A class action lawsuit against the USGBC has just been filed in Federal Court for the Southern District of New York (Gifford v. U.S. Green Building Council, docket number 10 CIV 7747). Stephen Del Percio who does a great job publishing the Green Real Estate Law Journal and Green Buildings NYC broke this story (at least to me), and it’s going to have reverberations throughout the sustainable development community.
The complaint is brought on behalf of Henry Gifford, Gifford Fuel Saving, Inc., and others similarly situated. In a nutshell, the plaintiffs allege the USGBC has engaged in deceptive trade practices, false advertising and anti-trust (among other things) by promoting the LEED system. Plaintiffs further allege that because the LEED system does not live up to predicted and advertised energy savings, the USGBC defrauded municipalities and private entities.
The basis for the class action has been mentioned more than a few times in this blog and many others (including Mr. Del Percio’s). Essentially, many green buildings are not performing as touted. In some situations they are performing WORSE than buildings built to code. The plaintiffs allege that because of these performance shortcomings, the USGBC commits anti-trust violations when it convinces municipalities to align their building codes to the USGBC’s LEED system.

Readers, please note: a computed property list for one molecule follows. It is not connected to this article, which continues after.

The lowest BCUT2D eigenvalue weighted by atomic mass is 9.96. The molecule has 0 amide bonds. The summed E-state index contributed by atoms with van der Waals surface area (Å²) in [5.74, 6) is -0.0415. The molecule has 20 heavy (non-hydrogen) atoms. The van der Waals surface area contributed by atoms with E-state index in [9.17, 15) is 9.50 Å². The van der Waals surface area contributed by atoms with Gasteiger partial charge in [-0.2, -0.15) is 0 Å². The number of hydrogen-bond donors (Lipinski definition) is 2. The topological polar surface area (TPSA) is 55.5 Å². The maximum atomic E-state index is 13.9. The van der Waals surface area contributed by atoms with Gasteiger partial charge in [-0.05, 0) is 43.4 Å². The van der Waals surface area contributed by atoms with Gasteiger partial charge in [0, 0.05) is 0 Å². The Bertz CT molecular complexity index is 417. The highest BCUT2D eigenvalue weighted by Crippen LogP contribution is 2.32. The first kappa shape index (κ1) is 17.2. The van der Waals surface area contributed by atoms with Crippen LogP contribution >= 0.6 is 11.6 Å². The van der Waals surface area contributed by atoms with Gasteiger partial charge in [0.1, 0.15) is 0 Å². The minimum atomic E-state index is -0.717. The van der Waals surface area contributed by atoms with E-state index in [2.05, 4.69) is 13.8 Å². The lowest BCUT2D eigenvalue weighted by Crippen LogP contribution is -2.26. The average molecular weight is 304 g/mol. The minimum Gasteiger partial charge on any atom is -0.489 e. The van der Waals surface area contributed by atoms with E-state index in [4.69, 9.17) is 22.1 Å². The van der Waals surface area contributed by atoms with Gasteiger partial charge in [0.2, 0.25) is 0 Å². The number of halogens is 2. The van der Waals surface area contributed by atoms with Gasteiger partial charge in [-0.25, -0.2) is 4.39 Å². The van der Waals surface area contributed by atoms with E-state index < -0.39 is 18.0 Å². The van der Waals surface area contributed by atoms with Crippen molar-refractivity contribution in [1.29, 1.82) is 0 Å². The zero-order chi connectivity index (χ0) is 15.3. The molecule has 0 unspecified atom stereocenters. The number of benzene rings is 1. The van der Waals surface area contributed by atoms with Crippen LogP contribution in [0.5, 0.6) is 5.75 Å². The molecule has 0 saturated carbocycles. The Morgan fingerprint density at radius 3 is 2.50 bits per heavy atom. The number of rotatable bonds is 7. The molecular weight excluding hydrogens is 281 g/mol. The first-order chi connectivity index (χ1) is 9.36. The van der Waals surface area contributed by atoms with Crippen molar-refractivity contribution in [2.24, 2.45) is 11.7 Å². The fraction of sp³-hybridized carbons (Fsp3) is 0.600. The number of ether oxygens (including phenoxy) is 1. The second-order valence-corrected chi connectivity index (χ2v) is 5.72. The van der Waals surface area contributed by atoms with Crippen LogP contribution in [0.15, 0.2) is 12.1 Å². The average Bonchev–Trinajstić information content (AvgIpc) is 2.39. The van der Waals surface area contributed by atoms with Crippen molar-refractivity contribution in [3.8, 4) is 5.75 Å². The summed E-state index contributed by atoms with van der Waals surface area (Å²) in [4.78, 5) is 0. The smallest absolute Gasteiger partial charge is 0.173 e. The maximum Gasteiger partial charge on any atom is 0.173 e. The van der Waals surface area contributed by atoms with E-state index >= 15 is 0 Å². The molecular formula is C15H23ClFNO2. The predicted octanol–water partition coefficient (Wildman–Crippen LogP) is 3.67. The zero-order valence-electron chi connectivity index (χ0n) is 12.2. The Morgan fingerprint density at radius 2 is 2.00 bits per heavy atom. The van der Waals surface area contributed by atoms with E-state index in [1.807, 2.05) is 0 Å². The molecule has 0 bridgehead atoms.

While some LEED buildings are underperforming, the lawsuit is no slam-dunk for the Plaintiffs. From a personal perspective, I find plaintiff’s complaint is a bit overly dramatic. An effective complaint acknowledges and then refutes the defense’s potential arguments. Here the plaintiffs’ complaint seems almost melodramatic in its representation of big bad USGBC. In my opinion they lose some credibility there.
One of the biggest issues plaintiff will face is that occupants are often the primary reason green buildings underperform. Many occupants don’t understand the new technology used in green buildings. However, occupant “sabotage” is not the exclusive reason green buildings underperform. Often it is also because the technology itself doesn’t work. The USGBC is working on this issue, and Post-Occupancy Performance is a cornerstone of LEED 3.0.
No doubt there is a valid lawsuit here, and I anticipate this lawsuit will grow if more members of plaintiffs’ class sign on. We’ll keep you updated as the lawsuit progresses.